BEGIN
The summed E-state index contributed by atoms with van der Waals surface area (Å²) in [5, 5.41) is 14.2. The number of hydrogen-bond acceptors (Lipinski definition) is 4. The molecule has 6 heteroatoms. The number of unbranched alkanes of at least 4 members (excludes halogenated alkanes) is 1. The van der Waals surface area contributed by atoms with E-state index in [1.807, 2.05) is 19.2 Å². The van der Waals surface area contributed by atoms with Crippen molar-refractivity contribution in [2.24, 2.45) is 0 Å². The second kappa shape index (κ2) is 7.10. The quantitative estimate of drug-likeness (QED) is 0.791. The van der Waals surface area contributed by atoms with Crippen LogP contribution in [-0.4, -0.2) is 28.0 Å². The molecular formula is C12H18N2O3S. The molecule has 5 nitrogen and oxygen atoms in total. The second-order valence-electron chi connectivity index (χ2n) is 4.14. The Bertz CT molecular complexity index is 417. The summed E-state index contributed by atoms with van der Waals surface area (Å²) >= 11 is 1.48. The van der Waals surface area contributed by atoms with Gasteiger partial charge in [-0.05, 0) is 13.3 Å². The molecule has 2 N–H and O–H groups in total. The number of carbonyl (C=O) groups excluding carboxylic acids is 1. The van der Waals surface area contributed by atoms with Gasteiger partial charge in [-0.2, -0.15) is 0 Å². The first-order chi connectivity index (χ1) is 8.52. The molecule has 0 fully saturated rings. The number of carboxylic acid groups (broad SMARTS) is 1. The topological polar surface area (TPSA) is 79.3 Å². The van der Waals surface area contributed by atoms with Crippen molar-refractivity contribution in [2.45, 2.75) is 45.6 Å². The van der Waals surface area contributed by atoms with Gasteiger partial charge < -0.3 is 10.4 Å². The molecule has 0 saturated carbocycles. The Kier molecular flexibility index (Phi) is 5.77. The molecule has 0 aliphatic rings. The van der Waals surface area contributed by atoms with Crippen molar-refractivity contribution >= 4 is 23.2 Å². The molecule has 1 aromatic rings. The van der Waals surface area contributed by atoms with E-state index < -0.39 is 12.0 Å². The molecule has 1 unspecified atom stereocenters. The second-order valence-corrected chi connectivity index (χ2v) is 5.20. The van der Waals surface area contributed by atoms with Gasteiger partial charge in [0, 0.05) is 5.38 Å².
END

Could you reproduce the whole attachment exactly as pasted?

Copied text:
The summed E-state index contributed by atoms with van der Waals surface area (Å²) in [5, 5.41) is 14.2. The number of hydrogen-bond acceptors (Lipinski definition) is 4. The molecule has 6 heteroatoms. The number of unbranched alkanes of at least 4 members (excludes halogenated alkanes) is 1. The van der Waals surface area contributed by atoms with E-state index in [1.807, 2.05) is 19.2 Å². The van der Waals surface area contributed by atoms with Crippen molar-refractivity contribution in [2.24, 2.45) is 0 Å². The second kappa shape index (κ2) is 7.10. The quantitative estimate of drug-likeness (QED) is 0.791. The van der Waals surface area contributed by atoms with Crippen LogP contribution in [-0.4, -0.2) is 28.0 Å². The molecular formula is C12H18N2O3S. The molecule has 5 nitrogen and oxygen atoms in total. The second-order valence-electron chi connectivity index (χ2n) is 4.14. The Bertz CT molecular complexity index is 417. The summed E-state index contributed by atoms with van der Waals surface area (Å²) >= 11 is 1.48. The van der Waals surface area contributed by atoms with Gasteiger partial charge in [-0.05, 0) is 13.3 Å². The molecule has 2 N–H and O–H groups in total. The number of carbonyl (C=O) groups excluding carboxylic acids is 1. The van der Waals surface area contributed by atoms with Gasteiger partial charge in [-0.2, -0.15) is 0 Å². The first-order chi connectivity index (χ1) is 8.52. The molecule has 0 fully saturated rings. The number of carboxylic acid groups (broad SMARTS) is 1. The topological polar surface area (TPSA) is 79.3 Å². The van der Waals surface area contributed by atoms with Crippen molar-refractivity contribution in [2.45, 2.75) is 45.6 Å². The van der Waals surface area contributed by atoms with Gasteiger partial charge < -0.3 is 10.4 Å². The molecule has 0 saturated carbocycles. The Kier molecular flexibility index (Phi) is 5.77. The molecule has 0 aliphatic rings. The van der Waals surface area contributed by atoms with Crippen molar-refractivity contribution >= 4 is 23.2 Å². The molecule has 1 aromatic rings. The van der Waals surface area contributed by atoms with E-state index < -0.39 is 12.0 Å². The molecule has 1 unspecified atom stereocenters. The second-order valence-corrected chi connectivity index (χ2v) is 5.20. The van der Waals surface area contributed by atoms with Gasteiger partial charge in [0, 0.05) is 5.38 Å².